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For Redskins' running game, Ryan Torain may be what the doctor ordered

By Rick Maese
Washington Post Staff Writer
Sunday, October 10, 2010; 12:45 AM

Jim Bamburg remembers his first conversation with Ryan Torain's mother. Back then, Torain was a gangly but fast teenager at Shawnee Mission Northwest High School, outside Kansas City, Kan. And Raedell Shinn was a protective mother, worried about her son's welfare.

"She asked a lot of questions," said Bamburg, the school's head football coach. "She was just worried about him getting hurt. I remember her saying she'd rather he played basketball or baseball. I told her football could be dangerous, but I thought Ryan would be okay."

Shinn was reluctant - "It's such a rough game," she still says today - but she allowed Torain to join the team. Sure enough, Torain would eventually get hurt - often, it turned out. Foot, knee, elbow, knee again. His body always recovered. His career, however, was slower to bounce back.

Torain, 24, will finally get his opportunity Sunday when the Washington Redskins face the Green Bay Packers. Torain will start in place of injured Clinton Portis. His trip to the Redskins' backfield was a long one, filled with bumps, bruises and operating tables.

If he can hold down the spot, he would not only provide a jolt for a Redskins' backfield that has lacked a consistent performer - Portis has just one 100-yard game in the Redskins' past 25 - but he also could become the latest running back that Redskins Coach Mike Shanahan has plucked from nowhere and pushed into the spotlight.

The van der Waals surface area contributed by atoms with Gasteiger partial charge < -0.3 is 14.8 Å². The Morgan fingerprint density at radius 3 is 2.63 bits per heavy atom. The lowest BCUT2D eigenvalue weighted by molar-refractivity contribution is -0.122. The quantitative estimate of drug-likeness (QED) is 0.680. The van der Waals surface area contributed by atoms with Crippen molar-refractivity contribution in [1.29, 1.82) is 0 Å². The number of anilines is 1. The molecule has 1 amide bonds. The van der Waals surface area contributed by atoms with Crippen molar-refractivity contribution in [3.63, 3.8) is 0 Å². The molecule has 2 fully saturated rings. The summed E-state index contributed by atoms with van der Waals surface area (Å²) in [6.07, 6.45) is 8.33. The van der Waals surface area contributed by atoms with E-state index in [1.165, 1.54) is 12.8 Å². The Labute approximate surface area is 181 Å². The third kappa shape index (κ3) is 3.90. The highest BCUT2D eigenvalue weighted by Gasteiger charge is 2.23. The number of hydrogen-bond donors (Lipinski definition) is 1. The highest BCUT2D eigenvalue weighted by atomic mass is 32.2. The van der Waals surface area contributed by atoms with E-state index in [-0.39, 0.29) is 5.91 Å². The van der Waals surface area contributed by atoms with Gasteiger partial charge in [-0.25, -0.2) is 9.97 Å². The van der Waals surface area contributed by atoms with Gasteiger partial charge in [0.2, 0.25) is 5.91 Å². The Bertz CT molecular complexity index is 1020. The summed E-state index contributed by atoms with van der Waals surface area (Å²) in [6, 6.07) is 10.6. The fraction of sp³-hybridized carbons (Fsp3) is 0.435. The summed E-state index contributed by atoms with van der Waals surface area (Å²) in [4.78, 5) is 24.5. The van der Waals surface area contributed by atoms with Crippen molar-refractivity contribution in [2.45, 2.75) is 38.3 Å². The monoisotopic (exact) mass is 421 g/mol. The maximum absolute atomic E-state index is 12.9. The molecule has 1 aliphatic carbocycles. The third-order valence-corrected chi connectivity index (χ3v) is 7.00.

As Denver's head coach, Shanahan found Terrell Davis in the sixth round of the NFL draft. Olandis Gary was hiding in the fourth round, and Mike Anderson in the sixth. All three registered at least one 1,000-yard season for the Broncos.

The Redskins' first-year coach selected Torain in the fifth round of the 2008 draft, but Torain hasn't had a chance for even a sniff at his true potential until this month. His career to this point has been marked mostly by the injuries that have sidelined him.

Torain never started more than eight games in a season at either Butler (Kan.) Community College or Arizona State. With the Broncos, he appeared in only two games, finishing 2008 on injured reserve and then accepting an injury settlement the following year upon his release. With no teams interested in his services, he sat out 2009 and began this season on Washington's practice squad.

No one seems to question his talent. He just needs good health and an opportunity, they say. "The kid is due for some good luck," said James Christian, Torain's former running backs coach at Arizona State.

Humble in every way

From locker to locker at Redskins Park, the same words keep popping up: Torain is quiet and nice and humble. "The only thing I hear from him is, 'Thanks,'" said center Casey Rabach. "'Thanks. Good job. Good blocking.'"

It makes his mother laugh. Shinn remembers Torain and his brother Chris wrestling, bouncing all over the house and sapping every ounce of her energy. She raised the two alone.

"I still talk to my father," Torain says. "But he wasn't always there. My mom, she did everything for me and my brother."

When Torain was younger, his father, Brian Torain, faced a series of legal problems: a drug possession arrest, court hearings for failure to pay child support, a bankruptcy filing and multiple evictions, according to court records.